Consumers divided on virtual assistants
Consumers are deeply divided in their opinion of using virtual assistants via a smart device, with a lack of trust and security fears being the main issues, new research reveals.
In recent years, virtual assistants via voice activated services have become increasingly popular with the invention of services such as SIRI, Alexa and Google Assistant. Whilst the future of voice assistants lies in being able to help consumers with banking, purchasing products online and children’s homework, the introduction of this technology has been met with some reluctance.
The latest research by Maintel reveals why companies hesitate before rolling out this technology nationwide. Data protection was cited as a key concern of consumers, with almost half (47%) of them saying that they are unwilling to use a virtual assistant to contact a company out of fear their device could be hacked, giving someone access to their sensitive personal data. This is unsurprising given the high-profile data breaches by consumer brands using this kind of technology in recent months. Almost half of British consumers (46%) were discouraged by the amount of data they believed these communication channels collect, with 44% saying that they were worried that their smart devices were always on and listening to their conversations.
Out of the whole of the UK population, consumers are roughly split into two distinct camps – those who recognise the value of virtual channels such as voice assistants and AI-powered chatbots and use services such as SIRI, Google Assistant and Alexa in their homes and daily lives, and those who fear the security implications of the technology and currently have little or no intention of adoption.
There is a wider feeling of reluctance amongst consumers in Britain when it comes to engaging with virtual or voice platforms. Almost two thirds (59%) of consumers don’t own a smart device (such as a smart TV, smart speaker or mobile apps) with access to a virtual assistant and almost half of consumers (46%) have no intention of using these channels to contact a service provider. Crucially, this group doesn’t see the benefits of adopting this kind of smart technology – almost two thirds of those who don’t own a smart device (59%) have no intention of purchasing one in the future.
Attitudes towards the uptake of virtual assistants by UK companies
Despite consumer concerns surrounding data protection and privacy, it’s clear that voice is still a fast-growing and key focus area for companies in the UK. Furthermore, almost a third (30%) of consumers currently use a smart or virtual assistant to contact a service provider.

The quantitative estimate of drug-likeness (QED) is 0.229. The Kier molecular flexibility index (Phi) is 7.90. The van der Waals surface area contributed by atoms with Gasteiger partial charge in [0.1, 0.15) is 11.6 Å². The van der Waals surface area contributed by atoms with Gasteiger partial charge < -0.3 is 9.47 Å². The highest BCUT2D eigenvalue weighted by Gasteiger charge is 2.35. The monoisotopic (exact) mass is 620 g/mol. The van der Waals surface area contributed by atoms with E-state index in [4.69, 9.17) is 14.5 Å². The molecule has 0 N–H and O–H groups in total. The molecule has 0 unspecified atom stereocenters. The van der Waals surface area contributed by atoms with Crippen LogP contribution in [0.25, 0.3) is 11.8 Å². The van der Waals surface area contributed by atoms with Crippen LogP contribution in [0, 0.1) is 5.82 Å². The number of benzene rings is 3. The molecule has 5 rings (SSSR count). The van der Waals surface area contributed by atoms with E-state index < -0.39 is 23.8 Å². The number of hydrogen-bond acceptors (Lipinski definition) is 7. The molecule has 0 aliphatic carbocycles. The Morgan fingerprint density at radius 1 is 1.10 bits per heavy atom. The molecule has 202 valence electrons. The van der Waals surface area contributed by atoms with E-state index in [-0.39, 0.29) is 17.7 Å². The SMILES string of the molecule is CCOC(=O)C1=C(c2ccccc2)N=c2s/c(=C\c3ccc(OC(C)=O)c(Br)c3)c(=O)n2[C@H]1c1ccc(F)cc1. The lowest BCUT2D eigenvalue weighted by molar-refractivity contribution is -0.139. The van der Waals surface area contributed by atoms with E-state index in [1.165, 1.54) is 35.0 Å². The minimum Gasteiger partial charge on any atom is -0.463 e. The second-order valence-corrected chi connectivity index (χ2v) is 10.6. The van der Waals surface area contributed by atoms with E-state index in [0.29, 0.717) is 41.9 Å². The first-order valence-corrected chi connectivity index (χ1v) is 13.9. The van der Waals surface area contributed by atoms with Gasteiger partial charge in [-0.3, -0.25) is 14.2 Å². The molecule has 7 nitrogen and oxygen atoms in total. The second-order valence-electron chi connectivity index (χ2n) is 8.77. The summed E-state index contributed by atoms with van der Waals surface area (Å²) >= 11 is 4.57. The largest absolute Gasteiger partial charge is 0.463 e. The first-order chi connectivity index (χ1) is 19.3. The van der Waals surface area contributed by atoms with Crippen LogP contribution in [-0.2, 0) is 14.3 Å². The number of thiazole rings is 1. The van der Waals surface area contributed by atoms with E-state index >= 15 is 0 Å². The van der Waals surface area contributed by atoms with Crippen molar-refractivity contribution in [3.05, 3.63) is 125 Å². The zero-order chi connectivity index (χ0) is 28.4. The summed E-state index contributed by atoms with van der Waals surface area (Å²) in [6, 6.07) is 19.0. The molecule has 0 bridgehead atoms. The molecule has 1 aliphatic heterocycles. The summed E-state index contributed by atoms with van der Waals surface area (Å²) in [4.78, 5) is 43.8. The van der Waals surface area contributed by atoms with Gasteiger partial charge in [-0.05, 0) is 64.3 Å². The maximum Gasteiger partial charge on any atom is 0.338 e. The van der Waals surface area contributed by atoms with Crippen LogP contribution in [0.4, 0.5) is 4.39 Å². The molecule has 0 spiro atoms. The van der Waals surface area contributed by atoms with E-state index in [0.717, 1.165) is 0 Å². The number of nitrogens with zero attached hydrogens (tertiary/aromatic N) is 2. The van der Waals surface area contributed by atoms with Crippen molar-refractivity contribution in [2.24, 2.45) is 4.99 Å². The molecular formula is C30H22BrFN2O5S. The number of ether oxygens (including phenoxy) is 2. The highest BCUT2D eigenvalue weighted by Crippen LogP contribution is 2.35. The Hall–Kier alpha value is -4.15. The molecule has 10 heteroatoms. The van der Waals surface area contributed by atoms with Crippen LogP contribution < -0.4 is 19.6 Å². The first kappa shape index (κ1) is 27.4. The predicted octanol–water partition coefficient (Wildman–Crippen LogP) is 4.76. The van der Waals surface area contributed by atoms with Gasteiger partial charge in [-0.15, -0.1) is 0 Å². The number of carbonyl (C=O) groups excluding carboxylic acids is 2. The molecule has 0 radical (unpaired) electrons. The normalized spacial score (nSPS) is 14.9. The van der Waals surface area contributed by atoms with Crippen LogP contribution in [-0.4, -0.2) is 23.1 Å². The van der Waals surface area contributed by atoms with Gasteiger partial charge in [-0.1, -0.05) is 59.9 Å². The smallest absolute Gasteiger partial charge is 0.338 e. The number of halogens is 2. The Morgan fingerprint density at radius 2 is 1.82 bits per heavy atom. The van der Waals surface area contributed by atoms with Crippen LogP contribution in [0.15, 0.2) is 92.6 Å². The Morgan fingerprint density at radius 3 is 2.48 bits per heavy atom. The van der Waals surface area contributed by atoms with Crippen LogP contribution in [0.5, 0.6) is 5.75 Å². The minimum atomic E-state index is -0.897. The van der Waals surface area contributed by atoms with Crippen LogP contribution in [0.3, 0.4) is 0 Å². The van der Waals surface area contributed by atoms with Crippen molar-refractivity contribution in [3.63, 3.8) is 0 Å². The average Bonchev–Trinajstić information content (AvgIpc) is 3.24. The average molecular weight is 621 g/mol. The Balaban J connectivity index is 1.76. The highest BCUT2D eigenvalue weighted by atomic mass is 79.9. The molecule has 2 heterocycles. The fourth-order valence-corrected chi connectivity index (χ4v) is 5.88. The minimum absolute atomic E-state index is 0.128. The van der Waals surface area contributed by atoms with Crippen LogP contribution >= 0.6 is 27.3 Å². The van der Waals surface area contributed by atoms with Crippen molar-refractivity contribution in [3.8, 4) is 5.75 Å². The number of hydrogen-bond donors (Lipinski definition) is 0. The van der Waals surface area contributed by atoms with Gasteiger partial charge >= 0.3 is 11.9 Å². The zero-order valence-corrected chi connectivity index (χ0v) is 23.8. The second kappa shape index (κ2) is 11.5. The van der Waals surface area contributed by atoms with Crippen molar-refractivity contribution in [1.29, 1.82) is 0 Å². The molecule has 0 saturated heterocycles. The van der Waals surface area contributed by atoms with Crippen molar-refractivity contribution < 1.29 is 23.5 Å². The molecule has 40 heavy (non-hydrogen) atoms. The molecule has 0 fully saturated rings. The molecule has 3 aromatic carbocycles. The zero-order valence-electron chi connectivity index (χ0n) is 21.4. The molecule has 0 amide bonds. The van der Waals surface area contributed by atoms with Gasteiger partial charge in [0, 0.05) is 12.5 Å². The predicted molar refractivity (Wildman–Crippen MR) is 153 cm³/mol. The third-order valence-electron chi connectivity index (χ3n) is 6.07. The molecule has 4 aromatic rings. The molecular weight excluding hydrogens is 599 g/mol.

The majority of companies (61%) plan to offer customer services via virtual assistants in the next three years, 36% planning to offer them in the next 12 months, followed by 18% in the next two years. At the same time, just over a third of companies don’t currently see a need for a service of this kind. When asked what challenges were preventing organisations from being able to offer customer services over smart virtual assistant channels, proving consumer demand was the most common obstacle – experienced by 44% of senior decision makers.
Reluctance when it comes to adopting voice technology is not only felt by consumers but is also echoed within companies throughout the UK:
- More than a quarter (27%) of senior decision makers stated that they had difficulty proving the ROI and benefits of voice-assisted channels when convincing senior leadership within their companies to adopt this kind of technology.
- More than one in five senior decision makers (21%) highlighted selling the need to the board as a key obstacle to adopting this kind of technology.
- Over a third of those companies surveyed stressed a lack of available budget (36%).
- A third of companies cited a lack of understanding of the technology requirements (33%) for voice assistants.
- Just under a third of senior decision makers mentioned the absence of the skills needed to successfully deploy the technology (28%).
- The skills gap appeared especially prevalent in customer services teams, with a third (33%) of businesses doubting their capability to deliver a quality service over virtual channels.
Rufus Grig, Chief Technology Officer, Maintel said: “The development of virtual assistants via smart devices is inevitable, as technology becomes increasingly intuitive and tailored to fit the needs of its users. However, what this research reveals, is that consumers still tread with caution when adopting this kind of technology or purchasing these smart devices for their homes.”
“With so many mixed feelings towards this issue, there is a clear call to action for companies to be transparent with consumers on the implications of using this technology and to implement virtual assistants in a responsible way so that consumers’ data is protected. Whilst companies are reluctant to talk openly about security issues, there is clearly work that needs to be done before this technology is welcomed into all UK households. For now, virtual assistants aren’t the ultimate solution and should be used alongside other customer service technology solutions such as call centres, websites and chat bots.”